Christopher Koopman

Christopher Koopman

  • Research Fellow

Christopher Koopman is a research fellow with the Project for the Study of American Capitalism at the Mercatus Center at George Mason University. He specializes in regulation, competition, and innovation, with a particular focus on public choice and the economics of government favoritism.  His research and commentary has appeared in the Wall Street JournalNew York Times, Washington Post, USA TodayBloomberg, and NPR. He is also a contributor at The Hill, and was named to Forbes’ 30 Under 30 2016 for law and policy. 

Koopman earned his J.D. from Ave Maria University and his LL.M. in law and economics at George Mason University where he now teaches in both the economics department and the George Mason University School of Law.

Published Research

Working Papers

Charts

Policy Briefs

Christopher Koopman, Thomas Stratmann, Scott Eastman | May 17, 2016
Certificate-of-need (CON) programs are state laws that require government permission for healthcare providers to open or expand a practice or to invest in certain devices or technology. These programs have been justified on the basis of achieving several public policy goals, including controlling costs and increasing access to healthcare services in rural areas. Little work has been done, however, to measure what effects CON programs have on access and distribution of healthcare services. Two recent studies that examined the relationship between a state’s CON program and access to care found that these laws failed to achieve their stated goals.
Christopher Koopman, Thomas Stratmann, Scott Eastman | May 16, 2016
Certificate-of-need (CON) programs are state laws that require government permission for healthcare providers to open or expand a practice or to invest in certain devices or technology. These programs have been justified on the basis of achieving several public policy goals, including controlling costs and increasing access to healthcare services in rural areas. Little work has been done, however, to measure what effects CON programs have on access and distribution of healthcare services. Two recent studies that examined the relationship between a state’s CON program and access to care found that these laws failed to achieve their stated goals.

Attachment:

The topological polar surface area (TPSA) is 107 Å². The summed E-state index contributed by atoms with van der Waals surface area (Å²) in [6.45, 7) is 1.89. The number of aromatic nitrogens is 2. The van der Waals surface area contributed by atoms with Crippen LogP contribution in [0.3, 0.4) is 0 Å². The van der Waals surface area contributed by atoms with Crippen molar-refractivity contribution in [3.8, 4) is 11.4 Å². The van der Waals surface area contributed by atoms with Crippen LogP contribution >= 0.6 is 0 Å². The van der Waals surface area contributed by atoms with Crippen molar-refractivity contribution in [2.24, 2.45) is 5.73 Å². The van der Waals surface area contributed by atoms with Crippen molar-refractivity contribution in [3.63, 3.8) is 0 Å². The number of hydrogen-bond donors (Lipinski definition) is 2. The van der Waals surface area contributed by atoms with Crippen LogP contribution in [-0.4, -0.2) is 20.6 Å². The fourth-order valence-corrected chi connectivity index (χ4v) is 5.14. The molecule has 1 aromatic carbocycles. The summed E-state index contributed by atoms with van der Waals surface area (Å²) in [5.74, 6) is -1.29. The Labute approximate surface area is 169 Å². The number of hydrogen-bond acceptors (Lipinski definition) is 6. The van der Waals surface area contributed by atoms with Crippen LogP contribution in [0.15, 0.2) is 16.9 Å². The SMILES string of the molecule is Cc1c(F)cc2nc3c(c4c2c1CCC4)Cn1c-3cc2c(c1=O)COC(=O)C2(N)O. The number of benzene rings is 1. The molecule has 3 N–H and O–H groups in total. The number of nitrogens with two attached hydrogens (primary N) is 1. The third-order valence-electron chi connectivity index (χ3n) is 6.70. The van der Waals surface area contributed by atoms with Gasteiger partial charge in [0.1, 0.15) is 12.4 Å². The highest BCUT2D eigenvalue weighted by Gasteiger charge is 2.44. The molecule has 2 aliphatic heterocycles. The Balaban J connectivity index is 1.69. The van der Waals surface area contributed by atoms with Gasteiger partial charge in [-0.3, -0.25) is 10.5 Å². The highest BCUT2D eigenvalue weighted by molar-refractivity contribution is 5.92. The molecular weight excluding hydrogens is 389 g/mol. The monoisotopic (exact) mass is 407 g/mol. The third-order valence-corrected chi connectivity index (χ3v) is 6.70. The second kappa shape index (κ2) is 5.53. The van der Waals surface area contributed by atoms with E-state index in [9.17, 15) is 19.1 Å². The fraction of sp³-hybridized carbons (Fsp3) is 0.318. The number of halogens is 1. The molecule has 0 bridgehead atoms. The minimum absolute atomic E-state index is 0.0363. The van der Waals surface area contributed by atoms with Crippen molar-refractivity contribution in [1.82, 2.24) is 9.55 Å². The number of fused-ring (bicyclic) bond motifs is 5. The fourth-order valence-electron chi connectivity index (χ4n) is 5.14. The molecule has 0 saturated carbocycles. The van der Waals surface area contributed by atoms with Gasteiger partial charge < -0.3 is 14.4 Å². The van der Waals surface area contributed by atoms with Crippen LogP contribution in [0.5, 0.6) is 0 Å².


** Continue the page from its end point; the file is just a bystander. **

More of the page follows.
Eli Dourado, Christopher Koopman | Dec 10, 2015
We report on new data received from the Internal Revenue Service that sheds light on the changes in independent contracting. Our data support the claim that there has been an increase in nontraditional employment, but the data refute the idea that this increase is caused by the sharing-economy firms that have arisen since 2008. Instead, we view the rise of sharing-economy firms as a response to a stagnant traditional labor sector and a product of the growing independent workforce.
Christopher Koopman, Thomas Stratmann, Mohamad Elbarasse | Jun 09, 2015
Thirty-six states and the District of Columbia currently limit entry or expansion of health care facilities through certificate-of-need (CON) programs. These programs prohibit health care providers from entering new markets or making changes to their existing capacity without first gaining the approval of state regulators. Since 1975, Arkansas has been among the states that restrict the supply of health care in this way, with six devices and services—including nursing home beds and long term care beds, psychiatric services, and assisted living and residential care facilities—requiring a certificate of need from the state before the device may be purchased or the service offered.

Testimony & Comments

Research Summaries & Toolkits

Media Clippings

Expert Commentary

Aug 23, 2016

While the federal mandate was repealed, the laws had already been passed in nearly every state. And bad policy, especially one that creates the types of winners and losers that CON programs do, can be difficult to undo.
Aug 15, 2016

The Florida legislature had the right idea by shortening this year’s tax holiday. But a policy that fails for 10 days will also fail for three days. A convoluted tax code —which tells you you’re getting a break while hiding the cost somewhere else — hurts more than it helps. The Sunshine State should let the sun set on its sales tax holiday.
Aug 09, 2016

But sales tax holidays are not a loss for everyone. Favored retailers and manufacturers win, while others lose. It all depends on what makes it on the list of tax-free items. As a result, tax-free holidays have more to do with who has the best lobbyists than what kids actually need for school.
Aug 08, 2016

As it turns out, hosting the Olympics isn’t that different from competing in the games: It requires a great deal of effort, stamina and a willingness to achieve what you set out to do. When it comes to hosting, however, winning might be worse than losing. Rio should enjoy its time in the Olympic limelight, because it will certainly pay for it come September.
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